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2020-21 Purdue Basketball Homework: Sasha Stefanovic

Purdue v Iowa Photo by Matthew Holst/Getty Images

Welcome to the surprise offseason. No one expected the season to be completely over this early as recently as, well, 24 hours ago. It is a reality, however, and one we have to deal with.

Part of that reality is looking forward to the 2020-21 season. I guess, technically, Purdue will still be riding a streak of five straight NCAA Tournaments and three straight Sweet 16s. We even get to feel like the season is a bit of a mulligan. Purdue loses only two front line players in Jahaad Proctor and Evan Boudreaux. I tend to think that they will be replaced by Brandon Newman and Mason Gillis, too. Other than them and walk-on Tommy Luce, everyone is back.

16-15 and the fringe of the NCAA Tournament (at best) isn’t the goal though. Purdue is a program where each season an NCAA Tournament bid is expected at minimum. After three straight seasons in the second weekend of the tournament and in the Big Ten race until the final day of the regular season we were a bit spoiled. To get back to that level everyone has something to work on. So let’s take a player-by-player look at what each player needs to work on this offseason, starting with #55 Sasha Stefanovic

Sasha Stefanovic – Redshirt junior in 2020-21

2018-19 Stats: 36 Games played, 0 starts. 11.5 mpg, 2.5 ppg, 1.1 rpg, 0.4 apg, 39% FG, 41% 3FG, 35.7% FT

2019-20 Stats: 30 Games played, 22 starts. 26.4 mpg, 9.1 ppg, 2.4 rpg, 1.7 apg, 38.5% FG, 38.3% 3FG, 81.6% FT Team leader in 3-pointers, attempts and percentage (64 of 167).

With the departure of Ryan Cline, Sasha stepped into a much larger role in 2019-20. When he came to Purdue there was a pretty clear lineage of Dakota Mathias to Cline to Sasha. That is likely why Sasha redshirted in 2017-18 and given how Cline finished in 2019-20 it would have been nice, in retrospect, to have him back this year after an early redshirt.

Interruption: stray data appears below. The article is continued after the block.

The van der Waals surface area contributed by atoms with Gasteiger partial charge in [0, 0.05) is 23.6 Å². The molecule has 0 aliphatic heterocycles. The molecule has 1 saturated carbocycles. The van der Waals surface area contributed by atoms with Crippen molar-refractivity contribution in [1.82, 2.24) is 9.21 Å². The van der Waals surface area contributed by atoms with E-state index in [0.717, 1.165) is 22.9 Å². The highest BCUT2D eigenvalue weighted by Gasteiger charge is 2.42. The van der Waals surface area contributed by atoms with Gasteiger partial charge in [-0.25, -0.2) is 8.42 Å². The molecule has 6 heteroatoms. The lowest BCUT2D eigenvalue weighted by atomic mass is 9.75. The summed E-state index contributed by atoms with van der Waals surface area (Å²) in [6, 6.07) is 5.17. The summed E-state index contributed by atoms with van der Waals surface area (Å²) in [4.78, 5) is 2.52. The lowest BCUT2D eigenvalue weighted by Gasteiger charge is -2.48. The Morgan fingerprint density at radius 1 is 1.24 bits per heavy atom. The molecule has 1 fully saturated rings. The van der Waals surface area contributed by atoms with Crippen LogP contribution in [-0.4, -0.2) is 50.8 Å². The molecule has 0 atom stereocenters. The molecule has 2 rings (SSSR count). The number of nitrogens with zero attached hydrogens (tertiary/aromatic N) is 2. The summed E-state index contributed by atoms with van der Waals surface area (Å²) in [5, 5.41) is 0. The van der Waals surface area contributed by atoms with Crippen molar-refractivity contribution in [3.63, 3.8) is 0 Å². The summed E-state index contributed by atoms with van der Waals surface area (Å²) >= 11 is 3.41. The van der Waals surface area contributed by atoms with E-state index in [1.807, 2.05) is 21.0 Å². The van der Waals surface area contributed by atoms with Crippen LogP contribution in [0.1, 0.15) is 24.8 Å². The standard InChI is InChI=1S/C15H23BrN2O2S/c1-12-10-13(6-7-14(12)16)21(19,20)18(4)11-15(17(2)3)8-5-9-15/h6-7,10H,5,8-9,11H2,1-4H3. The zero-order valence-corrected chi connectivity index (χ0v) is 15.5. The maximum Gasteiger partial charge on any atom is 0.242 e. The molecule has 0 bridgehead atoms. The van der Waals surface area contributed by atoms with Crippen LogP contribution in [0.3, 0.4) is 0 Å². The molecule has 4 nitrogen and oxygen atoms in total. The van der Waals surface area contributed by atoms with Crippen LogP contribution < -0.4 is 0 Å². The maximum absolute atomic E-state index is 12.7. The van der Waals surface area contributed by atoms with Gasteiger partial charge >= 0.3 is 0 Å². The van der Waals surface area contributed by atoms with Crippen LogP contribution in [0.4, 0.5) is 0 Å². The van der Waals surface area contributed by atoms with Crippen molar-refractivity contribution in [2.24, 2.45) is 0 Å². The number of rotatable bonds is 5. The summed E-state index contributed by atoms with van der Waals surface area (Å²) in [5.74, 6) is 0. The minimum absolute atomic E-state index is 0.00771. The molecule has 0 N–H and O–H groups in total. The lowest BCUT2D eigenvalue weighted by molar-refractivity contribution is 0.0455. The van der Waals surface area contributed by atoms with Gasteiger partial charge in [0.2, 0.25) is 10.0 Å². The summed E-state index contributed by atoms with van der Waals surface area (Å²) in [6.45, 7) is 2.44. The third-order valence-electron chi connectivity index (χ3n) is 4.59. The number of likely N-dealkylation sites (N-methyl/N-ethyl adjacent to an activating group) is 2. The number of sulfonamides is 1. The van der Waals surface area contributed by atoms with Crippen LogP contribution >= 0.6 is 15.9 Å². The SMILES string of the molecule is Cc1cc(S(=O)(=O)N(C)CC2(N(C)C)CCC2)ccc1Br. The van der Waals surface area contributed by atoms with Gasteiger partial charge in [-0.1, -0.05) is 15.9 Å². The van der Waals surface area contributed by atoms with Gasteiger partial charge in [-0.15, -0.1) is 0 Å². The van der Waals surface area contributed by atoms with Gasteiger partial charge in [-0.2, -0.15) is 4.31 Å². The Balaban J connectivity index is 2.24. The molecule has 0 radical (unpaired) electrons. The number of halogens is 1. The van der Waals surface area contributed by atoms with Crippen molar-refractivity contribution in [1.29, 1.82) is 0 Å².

If you look at their numbers, however, Sasha is on par or even slightly better than Cline and Mathias at the same time. In Cline’s second season he averaged 5.4 points in a little over 21 minutes per night. He shot 42.5% from the floor and 41.3% from three (shooting almost exclusively from three). Mathias in his second season was only playing 19 minutes per game and 38.6% from three at 5.5 points per game.

Twice this year he saved the season with monster threes (vs. Minnesota and at Northwestern). He was close to two more with the late miss at Wisconsin and his heroics getting trumped by Geo Baker against Rutgers. One thing that separates Sasha from Mathias and especially Cline is that he gets to the free throw line a lot more and drives a lot more. Sasha was 40 of 49 from the line this year, while in year two Cline was a mere 5 of 6 and Mathias was 19 of 22.

It seems like, the same as much of Purdue’s team, Sasha needs consistency. One needs only look at the two games against Rutgers to see his extremes. In Piscataway he was 0 for 5 from the floor and held scoreless. In West Lafayette he hit five threes and had 22 points. As Purdue’s top three-point option we can’t afford him to go 0-fer. Purdue only won twice when Sasha did not hit a three: at Ohio and at home against Indiana. He did hit 6 and had 20 points in the win over Virginia, had 7 and 23 in the win over Central Michigan, and hit five in the home win over Iowa.

I also think that, like Cline and Mathias, Sasha will excel when the rest of the offense opens things up for him. They thrived because they had other players as primary scorers drawing attention away from them, leaving open looks. Having Trevion Williams as a great passer out of the post also helps a lot.

I’d love to see him make a similar jump that Mathias did in year three. That year Dakota added four points per game and hit 45% from three while also handing out. 3.8 assists. Is a 45% FG-45% 3FG -90% FT club a possibility for Sasha? He also has a penchant for hitting the big shot when needed, so he can be the go-to guy there.

Sasha will likely begin the season as Purdue’s starting No. 2 or No. 3. He will stay in the lineup as long as he can consistently knock down the open three. If he continues to progress along the Cline-Mathias track that would be great.